I just went back and looked; I cannot tell. The nibs are Au .750, but so are the nibs in the 146-size Meisterstück Solitaire Calligraphy Gold Leaf Flex Nib Fountain Pen.

 

This is just an exercise in supplying information. My wild guess is that this set of eight pens will cost €80,000 or thereabouts. More than my lifetime pen and ink budget, anyway. 

 

At my local boutique they told me that something new in the Calligraphy line was coming in the fall. At the time, I thought that it might, at least, be affordable. Next time I see my source, I'll ask him if this is it. I will also ask him about engraving figure eights on pens. He has never responded to my email. I also know that things have changed at Montblanc USA. Repairs are not longer sent to Fort Worth. 

 

"Montblanc has partnered with My Jewelry Repair. My Jewelry Repair specializes in repairs for all Montblanc products including Writing Instruments, Watches, Leather Goods and Accessories and accepts Montblanc products from everywhere across the United States."

 

https://www.montblanc.com/en-us/customer-service/product-repair-faq

"One can not waste time worrying about small minds . . . If we were normal, we'd still be using free ball point pens." —Bo Bo Olson "I already own more ink than a rational person can use in a lifetime." —Waski_the_Squirrel

I'm still trying to figure out how to list all my pens down here.

Link to post
Share on other sites
fpupulin

A few pages back on this thread (p. 26) I posted a handwritten “English” alphabet as originally designed bi the Italian calligrapher Ranieri Percossi and published in 1924 in his small and delicious booklet Calligrafia. Cenno storico, cifre numeriche, materiale adoperato per la scrittura e metodo d’insegnamento (Calligraphy. Historical Notes, Numerical Figures, Material Used for Writing and Teaching Method). The first edition of this book is now very hard to find, and librarians treat it as true rarity also in terms of price. A second edition, published in 1998, is equally rare to find, albeit less expensive. I had two copies of the 1998 edition in my fathers’ library in Italy, and when I was there during the recent holidays I copied Percossi’s alphabet to make it available here on the forum.

Now that I am back in Costa Rica, I compared the alphabet written by Percossi with that of another great and contemporary calligrapher, the French Claude Mediavilla, of whom I have an example in my library. Mediavilla is perhaps my preferred calligrapher of any time. In 1993 he published the most beautiful book I know about calligraphy: Calligraphie: du signe calligraphié à la peinture abstraite. Also this large sized, hardbound, gorgeous book, has become hard and expensive to find. I know that a Spanish, softbound edition of the book has been printed in 2005 (Caligrafía: del signo caligráfico a la pintura abstracta), and this is perhaps easier to find, at least at a human price.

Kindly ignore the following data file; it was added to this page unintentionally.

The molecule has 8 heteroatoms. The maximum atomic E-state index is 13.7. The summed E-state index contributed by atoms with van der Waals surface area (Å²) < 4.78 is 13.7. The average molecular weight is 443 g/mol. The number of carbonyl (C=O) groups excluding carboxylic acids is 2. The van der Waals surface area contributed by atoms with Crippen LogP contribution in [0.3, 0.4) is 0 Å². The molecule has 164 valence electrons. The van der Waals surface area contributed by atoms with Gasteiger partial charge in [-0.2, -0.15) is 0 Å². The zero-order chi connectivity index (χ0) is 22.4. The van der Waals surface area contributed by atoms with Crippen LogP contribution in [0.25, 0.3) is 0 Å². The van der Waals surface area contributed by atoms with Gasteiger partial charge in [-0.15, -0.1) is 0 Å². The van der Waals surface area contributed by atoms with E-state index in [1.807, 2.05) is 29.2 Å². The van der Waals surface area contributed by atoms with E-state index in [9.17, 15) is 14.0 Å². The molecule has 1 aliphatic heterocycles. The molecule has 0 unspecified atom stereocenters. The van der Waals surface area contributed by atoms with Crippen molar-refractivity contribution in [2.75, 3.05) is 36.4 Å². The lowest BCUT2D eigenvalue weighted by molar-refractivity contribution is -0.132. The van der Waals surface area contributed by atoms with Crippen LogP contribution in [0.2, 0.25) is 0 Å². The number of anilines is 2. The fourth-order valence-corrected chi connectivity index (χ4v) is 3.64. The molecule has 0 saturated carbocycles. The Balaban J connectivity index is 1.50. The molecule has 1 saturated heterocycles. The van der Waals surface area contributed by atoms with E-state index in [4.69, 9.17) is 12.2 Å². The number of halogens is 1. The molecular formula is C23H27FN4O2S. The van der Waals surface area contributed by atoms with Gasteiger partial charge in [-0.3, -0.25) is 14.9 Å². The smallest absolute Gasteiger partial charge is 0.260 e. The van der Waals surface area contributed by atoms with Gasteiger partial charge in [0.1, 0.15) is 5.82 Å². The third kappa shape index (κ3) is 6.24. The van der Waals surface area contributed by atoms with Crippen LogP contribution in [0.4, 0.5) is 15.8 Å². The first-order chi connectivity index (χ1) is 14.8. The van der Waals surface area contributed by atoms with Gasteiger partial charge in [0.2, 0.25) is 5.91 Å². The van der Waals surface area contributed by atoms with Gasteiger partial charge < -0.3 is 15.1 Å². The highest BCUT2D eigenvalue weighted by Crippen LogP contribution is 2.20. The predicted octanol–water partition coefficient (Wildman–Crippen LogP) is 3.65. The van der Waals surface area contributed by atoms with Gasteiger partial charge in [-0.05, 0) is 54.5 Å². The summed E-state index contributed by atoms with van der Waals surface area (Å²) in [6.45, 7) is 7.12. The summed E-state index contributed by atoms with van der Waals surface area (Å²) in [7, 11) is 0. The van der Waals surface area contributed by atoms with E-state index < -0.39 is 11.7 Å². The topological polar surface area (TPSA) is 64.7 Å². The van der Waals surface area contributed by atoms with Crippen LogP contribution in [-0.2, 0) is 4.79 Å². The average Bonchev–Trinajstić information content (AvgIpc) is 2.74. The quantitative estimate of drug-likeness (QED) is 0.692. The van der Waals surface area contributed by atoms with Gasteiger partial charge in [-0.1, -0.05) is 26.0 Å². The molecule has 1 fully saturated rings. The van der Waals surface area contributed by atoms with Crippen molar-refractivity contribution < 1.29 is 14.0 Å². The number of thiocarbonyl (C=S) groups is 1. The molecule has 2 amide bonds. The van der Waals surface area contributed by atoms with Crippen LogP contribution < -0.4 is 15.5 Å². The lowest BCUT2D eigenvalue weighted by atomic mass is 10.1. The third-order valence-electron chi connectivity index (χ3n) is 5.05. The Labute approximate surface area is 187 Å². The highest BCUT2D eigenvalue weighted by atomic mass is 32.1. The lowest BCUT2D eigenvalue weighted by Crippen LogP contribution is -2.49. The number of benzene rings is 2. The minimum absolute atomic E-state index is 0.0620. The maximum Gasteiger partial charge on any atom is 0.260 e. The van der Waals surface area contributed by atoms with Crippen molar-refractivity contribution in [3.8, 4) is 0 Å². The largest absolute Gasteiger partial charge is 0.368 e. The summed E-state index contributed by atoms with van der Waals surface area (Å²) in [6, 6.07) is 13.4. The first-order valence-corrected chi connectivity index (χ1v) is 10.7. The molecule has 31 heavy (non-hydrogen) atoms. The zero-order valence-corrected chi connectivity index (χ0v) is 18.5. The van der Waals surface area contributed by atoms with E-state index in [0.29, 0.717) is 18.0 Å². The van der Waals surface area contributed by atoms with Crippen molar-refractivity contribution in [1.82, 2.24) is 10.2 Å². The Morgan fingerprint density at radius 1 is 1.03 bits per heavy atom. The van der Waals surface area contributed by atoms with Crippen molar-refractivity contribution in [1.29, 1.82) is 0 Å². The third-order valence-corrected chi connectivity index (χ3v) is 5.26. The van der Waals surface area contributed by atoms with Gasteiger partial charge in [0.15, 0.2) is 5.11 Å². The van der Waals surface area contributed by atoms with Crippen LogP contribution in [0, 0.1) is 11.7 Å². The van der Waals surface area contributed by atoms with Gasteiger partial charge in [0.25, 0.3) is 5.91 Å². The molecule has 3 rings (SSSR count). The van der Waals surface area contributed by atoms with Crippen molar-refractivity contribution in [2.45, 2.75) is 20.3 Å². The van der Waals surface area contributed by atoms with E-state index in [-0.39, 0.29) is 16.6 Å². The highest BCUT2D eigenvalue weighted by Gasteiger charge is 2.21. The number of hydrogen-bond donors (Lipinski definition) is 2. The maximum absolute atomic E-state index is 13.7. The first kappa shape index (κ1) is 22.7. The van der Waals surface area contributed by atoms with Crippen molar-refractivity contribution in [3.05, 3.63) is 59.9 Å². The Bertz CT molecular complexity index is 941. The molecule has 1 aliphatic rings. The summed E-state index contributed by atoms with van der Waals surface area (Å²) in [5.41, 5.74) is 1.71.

I transcribe Mediavilla's "Anglaise" alphabet below, so that it can be easily accessed from the pages of our forum.

 

large.1893378670_Montblanc149CalligraphyMediavillaandMediavillaFP.jpg.8ca7d4c7dc4fa93d14fbbea98e3de022.jpg

 

large.1499858689_Montblanc149CalligraphyMediavillaAnglaise.jpg.7f6ad228a6624cf132cf69e92b98e0a9.jpg

 

In the first photograph it is possible to observe, in the open book on the left, the original by Mediavilla, executed with absolute mastery by the French calligrapher.

I copied his alphabet on Hahnemühle's Ingres, a laid paper of extraordinary “seal”, using the now trusted Blue Permanent by Montblanc.

 

It is interesting to see how, despite their similarity, the alphabets of the Italian and French great calligraphers differ in detail and execution. Mediavilla's "Anglaise" alphabet is, at least in the lower case, more delicate, with more subtle shadows, which make it ethereal and very elegant.

 

large.1076001032_Montblanc149CalligraphyPercossiandMediavillaFP.jpg.5ae0451ab19c2c8573b2563dbf700e3a.jpg


The majuscule letters are also beautiful, but I don't know if I prefer them to Percossi's. Having both alphabets at hand, I think it will be fun to mix them up a bit, and even work out some personal variation on their themes.

In the last photograph you can see some tests made using Mediavilla's "Anglaise" alphabet as a model, all done with my Calligraphy.

 

large.207277591_Montblanc149CalligraphyMediabillaetal_FP.jpg.438d2c3d4ef727e16942a3a254f0cd10.jpg